In 1995, Robert Funk, former professor at the University of Montana, and Professor Dominic Crossan of DePaul University founded the Jesus Seminar. The seventy-four scholars who participated claimed their purpose was to "… assess the degree of scholarly consensus about the historical authenticity of each saying of Jesus." However, they also admitted that they hoped to "liberate the historical Jesus" from the "mythological Jesus of faith." It came as no surprise when this seminar concluded that Jesus said and did very little of what the gospels attribute to Him.
Scholarly evangelicals did not hesitate to pick up the gauntlet thrown down by the cynics. Two professors from Talbot School of Theology, Michael Wilkins and J.P. Moreland, responded with Jesus Under Fire. Composed of eight articles by respected scholars, it examines the evidence for the historical reality of Jesus and the reliability of the Gospels. Using a style more popular than technical, the writers show that fair, honest scholarship reaches conclusions far different from those of the Jesus Seminar.
In the lead article, Craig Blomberg of Denver Seminary lays the groundwork for the book. He points out that "… the Gospels deserve to be treated at least as generously as any other purportedly historical narrative from the ancient world," an idea overlooked by the Jesus Seminar. When approached this way, the Gospels prove to be at least as credible as other historical writings which scholars accept without question.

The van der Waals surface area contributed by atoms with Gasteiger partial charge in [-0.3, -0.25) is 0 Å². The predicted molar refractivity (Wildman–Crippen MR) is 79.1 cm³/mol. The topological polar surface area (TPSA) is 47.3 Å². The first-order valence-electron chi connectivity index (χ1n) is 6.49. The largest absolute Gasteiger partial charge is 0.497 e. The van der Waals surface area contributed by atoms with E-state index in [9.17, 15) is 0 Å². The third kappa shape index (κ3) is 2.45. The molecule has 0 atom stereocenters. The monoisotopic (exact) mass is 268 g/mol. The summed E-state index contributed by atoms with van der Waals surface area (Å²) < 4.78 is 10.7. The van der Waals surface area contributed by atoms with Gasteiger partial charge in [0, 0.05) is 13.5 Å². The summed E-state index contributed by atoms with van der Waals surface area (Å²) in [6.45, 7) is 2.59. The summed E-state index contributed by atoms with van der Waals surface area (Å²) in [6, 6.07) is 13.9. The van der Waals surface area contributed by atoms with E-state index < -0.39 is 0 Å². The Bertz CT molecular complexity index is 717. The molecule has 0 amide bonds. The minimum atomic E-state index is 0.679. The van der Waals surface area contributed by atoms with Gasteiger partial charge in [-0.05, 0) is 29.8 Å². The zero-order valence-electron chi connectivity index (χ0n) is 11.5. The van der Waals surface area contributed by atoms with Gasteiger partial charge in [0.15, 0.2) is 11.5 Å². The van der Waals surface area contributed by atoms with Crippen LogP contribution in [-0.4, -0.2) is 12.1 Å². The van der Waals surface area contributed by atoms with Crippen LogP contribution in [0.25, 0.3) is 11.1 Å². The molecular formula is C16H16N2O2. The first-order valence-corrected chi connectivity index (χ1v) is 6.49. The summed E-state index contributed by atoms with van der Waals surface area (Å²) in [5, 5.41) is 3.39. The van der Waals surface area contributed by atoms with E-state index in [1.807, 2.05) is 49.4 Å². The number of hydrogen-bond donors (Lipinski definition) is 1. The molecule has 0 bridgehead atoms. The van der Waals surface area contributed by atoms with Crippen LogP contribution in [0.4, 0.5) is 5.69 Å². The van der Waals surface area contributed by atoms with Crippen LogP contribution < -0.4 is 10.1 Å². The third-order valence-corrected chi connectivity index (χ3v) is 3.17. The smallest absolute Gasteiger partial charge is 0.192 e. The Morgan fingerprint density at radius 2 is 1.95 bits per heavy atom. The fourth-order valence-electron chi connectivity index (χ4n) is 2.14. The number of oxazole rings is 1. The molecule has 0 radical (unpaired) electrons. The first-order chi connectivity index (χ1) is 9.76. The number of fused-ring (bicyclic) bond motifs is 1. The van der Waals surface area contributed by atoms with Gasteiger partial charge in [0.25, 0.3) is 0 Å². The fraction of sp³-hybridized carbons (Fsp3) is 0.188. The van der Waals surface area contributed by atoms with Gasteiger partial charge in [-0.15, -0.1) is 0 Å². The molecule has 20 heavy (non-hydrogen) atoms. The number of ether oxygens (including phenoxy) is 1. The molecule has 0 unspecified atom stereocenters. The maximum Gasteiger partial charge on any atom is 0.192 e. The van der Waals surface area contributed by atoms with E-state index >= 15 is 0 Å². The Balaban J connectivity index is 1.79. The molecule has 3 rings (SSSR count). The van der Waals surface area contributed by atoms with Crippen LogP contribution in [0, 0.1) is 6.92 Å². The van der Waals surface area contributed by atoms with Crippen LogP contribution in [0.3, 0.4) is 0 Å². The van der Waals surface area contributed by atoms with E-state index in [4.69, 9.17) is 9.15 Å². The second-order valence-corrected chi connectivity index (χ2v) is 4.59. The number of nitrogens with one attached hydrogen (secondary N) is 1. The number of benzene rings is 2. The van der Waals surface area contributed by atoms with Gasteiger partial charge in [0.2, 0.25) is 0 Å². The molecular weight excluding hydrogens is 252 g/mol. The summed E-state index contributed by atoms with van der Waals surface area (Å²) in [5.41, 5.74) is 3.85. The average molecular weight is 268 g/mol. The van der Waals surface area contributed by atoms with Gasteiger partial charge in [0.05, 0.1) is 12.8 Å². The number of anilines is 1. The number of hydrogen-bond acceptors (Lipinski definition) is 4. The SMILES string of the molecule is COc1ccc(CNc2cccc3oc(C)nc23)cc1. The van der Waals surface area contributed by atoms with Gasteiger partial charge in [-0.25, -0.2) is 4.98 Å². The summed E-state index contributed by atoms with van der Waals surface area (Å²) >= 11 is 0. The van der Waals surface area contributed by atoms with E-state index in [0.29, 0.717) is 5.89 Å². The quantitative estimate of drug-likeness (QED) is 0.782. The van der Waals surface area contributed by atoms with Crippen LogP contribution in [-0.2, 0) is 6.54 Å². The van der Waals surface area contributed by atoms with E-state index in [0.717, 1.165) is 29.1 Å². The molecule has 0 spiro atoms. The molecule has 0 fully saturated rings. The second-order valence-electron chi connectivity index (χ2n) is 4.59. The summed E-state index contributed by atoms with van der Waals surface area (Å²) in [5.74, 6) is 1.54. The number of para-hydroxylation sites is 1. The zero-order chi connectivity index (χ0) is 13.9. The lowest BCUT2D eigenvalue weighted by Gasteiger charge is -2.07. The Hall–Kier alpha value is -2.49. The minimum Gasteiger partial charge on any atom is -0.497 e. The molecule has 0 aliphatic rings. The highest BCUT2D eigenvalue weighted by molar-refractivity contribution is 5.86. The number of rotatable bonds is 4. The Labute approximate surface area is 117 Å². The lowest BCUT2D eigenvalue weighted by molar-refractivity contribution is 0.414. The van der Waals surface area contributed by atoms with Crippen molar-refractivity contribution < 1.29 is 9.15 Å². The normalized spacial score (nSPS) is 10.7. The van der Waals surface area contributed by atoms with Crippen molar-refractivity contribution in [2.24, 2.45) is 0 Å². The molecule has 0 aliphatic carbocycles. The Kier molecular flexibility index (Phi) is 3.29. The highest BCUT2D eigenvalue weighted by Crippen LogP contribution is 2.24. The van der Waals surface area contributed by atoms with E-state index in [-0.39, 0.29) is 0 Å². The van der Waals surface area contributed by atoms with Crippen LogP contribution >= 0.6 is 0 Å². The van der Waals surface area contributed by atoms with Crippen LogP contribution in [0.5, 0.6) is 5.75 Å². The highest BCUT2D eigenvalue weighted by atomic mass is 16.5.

Scott McKnight of Trinity Evangelical Divinity School follows with a survey of opinions on the identity of Jesus. He then argues that Jesus cannot be written off as a mere sage or revolutionary. In fact, McKnight points out, if Jesus were anything less than the one portrayed in the Gospels, it is impossible to explain why He was crucified or how He created a movement that continues to shake the world.
William Craig, visiting scholar at Emory University, deals with the credibility of Jesus' resurrection. Surveying the evidence for the empty tomb, the postmortem appearances of Jesus, and the origin of the disciples' belief in His resurrection, Craig presents some of the most powerful and perceptive arguments in the book.
Other articles deal with Jesus' miracles, His exclusive claims, and extra-biblical evidence concerning Him. Darrell Bock of Dallas Theological Seminary writes a compelling article on the method used by the Gospel writers to record the sayings of Jesus. In addition to the eight articles, the editors include an introduction, conclusion, and four-page bibliography for further study.
This entry-level work on Jesus defends the gospel without resorting to harsh polemics. Still, it exposes the "scholarly research" of the Jesus Seminar for what it is: neither scholarly nor research. Jesus Under Fire is a valuable resource for anyone interested in the issue of Jesus' true identity. It demonstrates that one need not abandon reason to view the Jesus of faith as the Jesus of history. Indeed, the evidence for such a conclusion is not only good, it is overwhelming.
Jesus Under Fire, edited by Michael Wilkins and J.P. Moreland. Grand Rapids: Zondervan Publishing House, 1995. 243 pages. Paper. $12.99.